4.outline.abnormal.lsu.f.09

4.outline.abnormal.lsu.f.09 - CHAPTER FOUR RESEARCH METHODS...

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CHAPTER FOUR RESEARCH METHODS I. Examining Abnormal Behavior A. The following research questions are addressed throughout the textbook and specifically, in terms of research design and methodology: 1. What problems cause distress and impair functioning? (i.e., address the nature of abnormal behavior) 2. Why do people behave in unusual ways? (i.e., address the causes or etiology of abnormal behavior) 3. How do we help people behave in more adaptive ways? (i.e., develop better and more effective treatments and better treatment outcomes) B. The basic components of a research study include: 1. A hypothesis , or educated guess, about what is to be studied and what one expects to find. Research design – method used to evaluate and test the hypothesis. 2. When you want to test the hypothesis, you formulate a research design that includes specifying the independent variable(s) that you believe will influence aspects of the person’s behavior you are interested in (the dependent variable[s] ). -Independent variable (IV) = introduced, manipulated by researcher -Dependent variable (DV) = shows any affects of IV 3. When developing a research design to test a hypothesis, researchers attempt to balance internal and external validity. a. Internal validity – extent to which we are confident that the IV caused the DV to change. You can increase your internal validity by controlling more of the process. b. External validity – how well the results of the study relate to the aspects of the real world beyond the study, or how does the finding generalize to people who were not part of the research study. 4. Confounds are contaminating factors in a research study, or uncontrolled alternative explanations for the changes observed in our dependent variable. Experimenter bias – experimenter may accidentally signal to the participant how they are expected to respond 1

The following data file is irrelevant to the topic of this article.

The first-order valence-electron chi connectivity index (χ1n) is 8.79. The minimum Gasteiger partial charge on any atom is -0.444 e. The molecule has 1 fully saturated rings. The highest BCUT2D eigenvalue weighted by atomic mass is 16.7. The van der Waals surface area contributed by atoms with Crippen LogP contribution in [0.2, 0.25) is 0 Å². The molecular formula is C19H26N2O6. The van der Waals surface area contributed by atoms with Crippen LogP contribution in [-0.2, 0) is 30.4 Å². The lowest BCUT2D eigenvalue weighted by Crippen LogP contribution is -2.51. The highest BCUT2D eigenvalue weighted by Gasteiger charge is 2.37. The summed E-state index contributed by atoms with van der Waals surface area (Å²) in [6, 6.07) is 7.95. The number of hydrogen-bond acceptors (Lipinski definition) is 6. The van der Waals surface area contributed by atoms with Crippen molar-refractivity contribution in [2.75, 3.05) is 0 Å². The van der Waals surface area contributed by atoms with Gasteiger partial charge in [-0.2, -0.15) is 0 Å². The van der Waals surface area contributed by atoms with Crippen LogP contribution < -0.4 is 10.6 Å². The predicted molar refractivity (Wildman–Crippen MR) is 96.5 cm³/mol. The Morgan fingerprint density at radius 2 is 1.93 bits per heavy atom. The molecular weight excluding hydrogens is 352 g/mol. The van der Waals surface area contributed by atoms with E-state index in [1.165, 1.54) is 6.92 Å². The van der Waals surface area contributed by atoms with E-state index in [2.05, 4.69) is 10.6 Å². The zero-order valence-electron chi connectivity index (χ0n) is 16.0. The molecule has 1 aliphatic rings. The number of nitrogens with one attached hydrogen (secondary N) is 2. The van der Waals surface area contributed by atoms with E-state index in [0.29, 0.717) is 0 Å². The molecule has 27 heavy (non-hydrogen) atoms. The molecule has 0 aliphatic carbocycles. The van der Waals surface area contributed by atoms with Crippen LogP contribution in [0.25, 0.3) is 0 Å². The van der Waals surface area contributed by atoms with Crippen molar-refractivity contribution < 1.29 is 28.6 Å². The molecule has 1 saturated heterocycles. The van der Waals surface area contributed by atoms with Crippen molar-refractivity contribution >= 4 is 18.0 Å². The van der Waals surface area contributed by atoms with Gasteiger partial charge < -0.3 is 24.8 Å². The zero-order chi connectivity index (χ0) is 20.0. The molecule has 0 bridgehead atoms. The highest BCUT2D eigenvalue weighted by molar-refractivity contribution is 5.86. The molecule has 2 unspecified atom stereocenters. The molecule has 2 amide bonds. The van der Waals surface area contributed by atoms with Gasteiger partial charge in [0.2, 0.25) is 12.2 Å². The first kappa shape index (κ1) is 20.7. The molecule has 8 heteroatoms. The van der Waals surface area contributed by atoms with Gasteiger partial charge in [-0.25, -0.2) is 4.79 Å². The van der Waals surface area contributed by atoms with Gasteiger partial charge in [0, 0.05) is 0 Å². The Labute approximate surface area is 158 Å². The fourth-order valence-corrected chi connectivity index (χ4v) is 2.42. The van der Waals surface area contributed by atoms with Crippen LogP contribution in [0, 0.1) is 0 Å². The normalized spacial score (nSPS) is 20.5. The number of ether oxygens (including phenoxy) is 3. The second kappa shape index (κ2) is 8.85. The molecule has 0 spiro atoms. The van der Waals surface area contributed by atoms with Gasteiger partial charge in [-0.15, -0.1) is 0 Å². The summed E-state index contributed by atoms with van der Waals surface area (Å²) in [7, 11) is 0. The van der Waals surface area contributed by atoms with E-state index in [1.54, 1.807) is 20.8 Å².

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You can get around bias by double blind designs and placebos Participant bias – AKA social desirability response - participants may lie to researchers, because they want to present themselves in the most positive light possible. 5. Three strategies are used by researchers to avoid confounds and to ensure that a study retains a high degree of internal validity. a. A control group – similar to the experimental group in every way, but are not exposed to the independent variable. b. Randomization – process of randomly assigning people to different experimental conditions in such a way that each person has an equal chance of being placed in any condition (e.g., random numbers, coin toss). c. Analog models – recreating aspects of real world phenomena in the laboratory so that they closely approximate the real world. 6.
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4.outline.abnormal.lsu.f.09 - CHAPTER FOUR RESEARCH METHODS...

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